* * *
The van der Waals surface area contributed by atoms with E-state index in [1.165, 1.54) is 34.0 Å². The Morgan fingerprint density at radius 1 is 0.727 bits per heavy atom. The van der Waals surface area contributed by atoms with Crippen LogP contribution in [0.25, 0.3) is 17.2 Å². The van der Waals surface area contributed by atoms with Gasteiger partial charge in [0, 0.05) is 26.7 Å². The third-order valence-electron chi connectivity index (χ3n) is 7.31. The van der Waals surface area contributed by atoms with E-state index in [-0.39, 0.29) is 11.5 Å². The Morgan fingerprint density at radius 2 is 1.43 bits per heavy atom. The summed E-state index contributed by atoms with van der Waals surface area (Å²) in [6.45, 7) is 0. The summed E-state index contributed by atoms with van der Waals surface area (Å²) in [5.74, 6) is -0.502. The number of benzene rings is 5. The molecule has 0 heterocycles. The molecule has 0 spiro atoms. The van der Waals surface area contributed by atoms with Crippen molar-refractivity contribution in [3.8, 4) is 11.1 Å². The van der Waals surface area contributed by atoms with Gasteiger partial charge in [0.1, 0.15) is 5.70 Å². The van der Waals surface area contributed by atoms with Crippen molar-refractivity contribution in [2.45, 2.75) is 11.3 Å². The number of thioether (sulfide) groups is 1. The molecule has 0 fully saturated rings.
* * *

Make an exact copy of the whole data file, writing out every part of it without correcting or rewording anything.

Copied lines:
The van der Waals surface area contributed by atoms with E-state index in [1.165, 1.54) is 34.0 Å². The Morgan fingerprint density at radius 1 is 0.727 bits per heavy atom. The van der Waals surface area contributed by atoms with Crippen LogP contribution in [0.25, 0.3) is 17.2 Å². The van der Waals surface area contributed by atoms with Gasteiger partial charge in [0, 0.05) is 26.7 Å². The third-order valence-electron chi connectivity index (χ3n) is 7.31. The van der Waals surface area contributed by atoms with E-state index in [-0.39, 0.29) is 11.5 Å². The Morgan fingerprint density at radius 2 is 1.43 bits per heavy atom. The summed E-state index contributed by atoms with van der Waals surface area (Å²) in [6.45, 7) is 0. The summed E-state index contributed by atoms with van der Waals surface area (Å²) in [5.74, 6) is -0.502. The number of benzene rings is 5. The molecule has 0 heterocycles. The molecule has 0 spiro atoms. The van der Waals surface area contributed by atoms with Crippen molar-refractivity contribution in [3.8, 4) is 11.1 Å². The van der Waals surface area contributed by atoms with Gasteiger partial charge in [0.1, 0.15) is 5.70 Å². The van der Waals surface area contributed by atoms with Crippen molar-refractivity contribution in [2.45, 2.75) is 11.3 Å². The number of thioether (sulfide) groups is 1. The molecule has 0 fully saturated rings.